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Cat Flea Control Products Warning

Grassroots Movements

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It should not be surprising that the EPA investigation of Hartz Mountain products comes as a direct result of a grassroots movement of upset consumers who believe their cats' illnesses and/or deaths were a direct result of using Hartz products on their cats. Possibly the largest and most active of these is HartzVictims.org, in existence since November, 2002, with hundreds of stories by disgruntled consumers. The "Against Hartz" web site offers a comprehensive list of related sites, news releases, and articles.

The news media were quick to pick up on the consumer allegations, and investigative reporters from newspapers, radio, and television stations around the U.S. played a part in solidifying the grassroots efforts.

Hartz Lawsuit

Shortly after the release of the EPA report, a class action lawsuit against Hartz Mountain Corporation was filed by the law firm of Faruqi & Faruqi, LLP, on behalf of a woman whose three cats allegedly suffered severe reactions after one dose of the drops. It is believed that lawsuit was settled with the corporation, but it is unknown exactly how many class plaintiffs eventually participated.

Officials of the Hartz company still stand firmly behind their product, and its President and CEO, Bob Devine, has issued a statement to that effect.

Other Safety Tips

Aside from permethrin, another ingredient to avoid in flea and tick preventatives is organophosphates, which may be at least partially suspect in Mad Cow Disease. The CFA warns against the use of any flea control products containing organophosphates. Permethrin is one, another is phosmet, and a third is diazinon. Diazinon is particularly toxic to Persian cats, according to this article, which states in part:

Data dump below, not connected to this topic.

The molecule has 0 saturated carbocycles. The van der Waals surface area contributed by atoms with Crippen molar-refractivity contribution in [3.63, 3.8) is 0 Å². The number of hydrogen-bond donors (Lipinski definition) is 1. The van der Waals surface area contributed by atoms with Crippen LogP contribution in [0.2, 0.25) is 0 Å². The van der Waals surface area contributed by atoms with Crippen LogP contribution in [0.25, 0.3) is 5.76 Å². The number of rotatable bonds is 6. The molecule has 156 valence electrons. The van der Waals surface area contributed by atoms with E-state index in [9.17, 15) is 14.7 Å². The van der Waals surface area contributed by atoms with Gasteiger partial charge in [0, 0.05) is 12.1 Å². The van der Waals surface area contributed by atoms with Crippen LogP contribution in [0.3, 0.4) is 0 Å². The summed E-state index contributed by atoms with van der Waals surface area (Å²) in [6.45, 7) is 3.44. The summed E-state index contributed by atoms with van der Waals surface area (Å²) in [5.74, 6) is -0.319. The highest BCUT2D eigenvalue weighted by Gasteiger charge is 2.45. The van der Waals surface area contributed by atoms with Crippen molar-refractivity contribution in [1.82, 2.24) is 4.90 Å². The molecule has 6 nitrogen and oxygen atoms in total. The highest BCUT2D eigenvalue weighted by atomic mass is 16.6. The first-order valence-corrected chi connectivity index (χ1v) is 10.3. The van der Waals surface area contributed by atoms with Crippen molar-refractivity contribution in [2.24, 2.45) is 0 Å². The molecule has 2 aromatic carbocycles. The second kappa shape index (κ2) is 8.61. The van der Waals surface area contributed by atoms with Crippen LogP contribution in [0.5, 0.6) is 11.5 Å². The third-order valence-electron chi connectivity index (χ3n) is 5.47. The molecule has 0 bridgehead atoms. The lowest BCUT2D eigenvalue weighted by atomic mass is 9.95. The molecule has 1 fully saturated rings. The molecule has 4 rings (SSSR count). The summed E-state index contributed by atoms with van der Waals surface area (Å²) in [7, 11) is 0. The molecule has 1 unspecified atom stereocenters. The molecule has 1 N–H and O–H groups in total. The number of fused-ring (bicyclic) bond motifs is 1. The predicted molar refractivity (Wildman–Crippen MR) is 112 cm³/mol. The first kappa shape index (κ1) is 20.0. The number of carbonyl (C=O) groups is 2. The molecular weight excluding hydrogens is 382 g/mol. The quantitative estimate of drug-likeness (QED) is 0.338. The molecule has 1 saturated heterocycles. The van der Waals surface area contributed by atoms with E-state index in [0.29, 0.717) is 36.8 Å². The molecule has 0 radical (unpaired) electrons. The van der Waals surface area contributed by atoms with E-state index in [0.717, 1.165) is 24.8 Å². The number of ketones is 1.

Cats are more sensitive to organophosphate insecticides than most other animals. Currently, there are few flea products in the United States labeled for use on cats that contain organophosphates as an active ingredient. The few that can be used on cats contain a small concentration of organophosphate. However, many household sprays and products that are specifically labeled "for use on dogs only" are widely available. Again, avoid these dog products!

There have even been a few documented cases of "organophosphate intoxication" of professional pet groomers who regularly use organophosphate dips on their client dogs and cats.

To review, these precautions should always be taken when using flea and tick products on your cats:

  1. Always, ALWAYS carefully read and closely follow label instructions.
  2. NEVER use an OTC product intended for dogs on a cat!
  3. Do not use any flea control products on very young kittens, pregnant cats, very old cats, or sick cats, without your veterinarian's supervision.
  4. Avoid products containing organophosphates, including permethrin.
  5. Closely watch your cat for adverse reactions after administering topical flea products.
  6. If adverse symptoms appear, such as drooling, tremors, ataxia (difficulty walking), or seizures, immediately wash the application area with mild soap, rinse with water, then get the cat to the veterinarian right away. If "after hours," go to an emergency clinic.
  7. If your cat goes outdoors, avoid the use of organophosphates in yard and lawn sprays.

Jinx, the cat I mentioned at the beginning of this article, is doing well, so far, thanks to the knowledgeable intervention of my friend, Eileen Poole. The area where the flea drops were applied was washed thoroughly with a mild detergent, and rinsed. Jinx's owner is monitoring his condition carefully, as some toxins work slowly.

Jinx's owner learned the hard way. If you learn nothing else from this article, I hope you will take away with you the importance of reading labels, of being aware of your cats normal health, and to act without delay if anything seems amiss.

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